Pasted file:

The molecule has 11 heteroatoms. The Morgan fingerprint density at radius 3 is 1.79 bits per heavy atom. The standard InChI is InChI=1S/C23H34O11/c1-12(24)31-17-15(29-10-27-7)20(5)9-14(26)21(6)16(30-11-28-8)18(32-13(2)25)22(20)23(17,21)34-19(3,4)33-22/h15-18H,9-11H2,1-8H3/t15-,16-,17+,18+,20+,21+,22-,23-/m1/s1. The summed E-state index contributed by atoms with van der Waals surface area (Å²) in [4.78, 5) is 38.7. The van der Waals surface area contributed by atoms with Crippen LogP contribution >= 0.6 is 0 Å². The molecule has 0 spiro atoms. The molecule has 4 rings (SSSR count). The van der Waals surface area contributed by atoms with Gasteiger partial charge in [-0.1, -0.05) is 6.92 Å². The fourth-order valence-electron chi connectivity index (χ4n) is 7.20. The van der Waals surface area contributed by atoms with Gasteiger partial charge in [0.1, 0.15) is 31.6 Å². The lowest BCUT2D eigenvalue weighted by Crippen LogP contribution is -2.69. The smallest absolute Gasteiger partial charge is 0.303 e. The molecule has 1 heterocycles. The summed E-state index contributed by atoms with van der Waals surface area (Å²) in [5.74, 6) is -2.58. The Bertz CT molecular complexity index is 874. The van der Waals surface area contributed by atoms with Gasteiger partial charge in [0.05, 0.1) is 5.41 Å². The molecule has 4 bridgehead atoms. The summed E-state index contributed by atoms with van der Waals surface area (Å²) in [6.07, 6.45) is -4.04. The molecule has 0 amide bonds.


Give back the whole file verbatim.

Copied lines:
The molecule has 11 heteroatoms. The Morgan fingerprint density at radius 3 is 1.79 bits per heavy atom. The standard InChI is InChI=1S/C23H34O11/c1-12(24)31-17-15(29-10-27-7)20(5)9-14(26)21(6)16(30-11-28-8)18(32-13(2)25)22(20)23(17,21)34-19(3,4)33-22/h15-18H,9-11H2,1-8H3/t15-,16-,17+,18+,20+,21+,22-,23-/m1/s1. The summed E-state index contributed by atoms with van der Waals surface area (Å²) in [4.78, 5) is 38.7. The van der Waals surface area contributed by atoms with Crippen LogP contribution >= 0.6 is 0 Å². The molecule has 0 spiro atoms. The molecule has 4 rings (SSSR count). The van der Waals surface area contributed by atoms with Gasteiger partial charge in [-0.1, -0.05) is 6.92 Å². The fourth-order valence-electron chi connectivity index (χ4n) is 7.20. The van der Waals surface area contributed by atoms with Gasteiger partial charge in [0.1, 0.15) is 31.6 Å². The lowest BCUT2D eigenvalue weighted by Crippen LogP contribution is -2.69. The smallest absolute Gasteiger partial charge is 0.303 e. The molecule has 1 heterocycles. The summed E-state index contributed by atoms with van der Waals surface area (Å²) in [5.74, 6) is -2.58. The Bertz CT molecular complexity index is 874. The van der Waals surface area contributed by atoms with Gasteiger partial charge in [0.05, 0.1) is 5.41 Å². The molecule has 4 bridgehead atoms. The summed E-state index contributed by atoms with van der Waals surface area (Å²) in [6.07, 6.45) is -4.04. The molecule has 0 amide bonds.